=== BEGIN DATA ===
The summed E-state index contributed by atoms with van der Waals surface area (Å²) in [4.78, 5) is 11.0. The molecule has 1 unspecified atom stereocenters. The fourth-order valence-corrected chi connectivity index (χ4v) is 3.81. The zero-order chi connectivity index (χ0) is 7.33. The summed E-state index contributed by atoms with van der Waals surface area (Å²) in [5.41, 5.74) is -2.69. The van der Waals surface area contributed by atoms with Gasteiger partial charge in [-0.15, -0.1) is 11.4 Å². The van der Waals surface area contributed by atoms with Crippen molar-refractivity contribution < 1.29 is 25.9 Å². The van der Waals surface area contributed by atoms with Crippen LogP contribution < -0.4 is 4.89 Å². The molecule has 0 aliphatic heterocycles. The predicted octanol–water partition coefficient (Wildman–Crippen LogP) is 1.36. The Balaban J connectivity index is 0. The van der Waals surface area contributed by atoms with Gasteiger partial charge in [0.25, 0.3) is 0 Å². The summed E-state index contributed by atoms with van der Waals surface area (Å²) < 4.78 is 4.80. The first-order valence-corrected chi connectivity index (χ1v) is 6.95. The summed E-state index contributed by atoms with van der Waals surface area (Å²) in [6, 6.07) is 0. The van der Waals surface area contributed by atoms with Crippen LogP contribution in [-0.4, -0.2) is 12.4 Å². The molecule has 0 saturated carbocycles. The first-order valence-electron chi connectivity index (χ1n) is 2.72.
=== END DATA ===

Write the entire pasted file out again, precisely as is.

The summed E-state index contributed by atoms with van der Waals surface area (Å²) in [4.78, 5) is 11.0. The molecule has 1 unspecified atom stereocenters. The fourth-order valence-corrected chi connectivity index (χ4v) is 3.81. The zero-order chi connectivity index (χ0) is 7.33. The summed E-state index contributed by atoms with van der Waals surface area (Å²) in [5.41, 5.74) is -2.69. The van der Waals surface area contributed by atoms with Gasteiger partial charge in [-0.15, -0.1) is 11.4 Å². The van der Waals surface area contributed by atoms with Crippen molar-refractivity contribution < 1.29 is 25.9 Å². The van der Waals surface area contributed by atoms with Crippen LogP contribution < -0.4 is 4.89 Å². The molecule has 0 aliphatic heterocycles. The predicted octanol–water partition coefficient (Wildman–Crippen LogP) is 1.36. The Balaban J connectivity index is 0. The van der Waals surface area contributed by atoms with Gasteiger partial charge in [0.25, 0.3) is 0 Å². The summed E-state index contributed by atoms with van der Waals surface area (Å²) < 4.78 is 4.80. The first-order valence-corrected chi connectivity index (χ1v) is 6.95. The summed E-state index contributed by atoms with van der Waals surface area (Å²) in [6, 6.07) is 0. The van der Waals surface area contributed by atoms with Crippen LogP contribution in [-0.4, -0.2) is 12.4 Å². The molecule has 0 saturated carbocycles. The first-order valence-electron chi connectivity index (χ1n) is 2.72.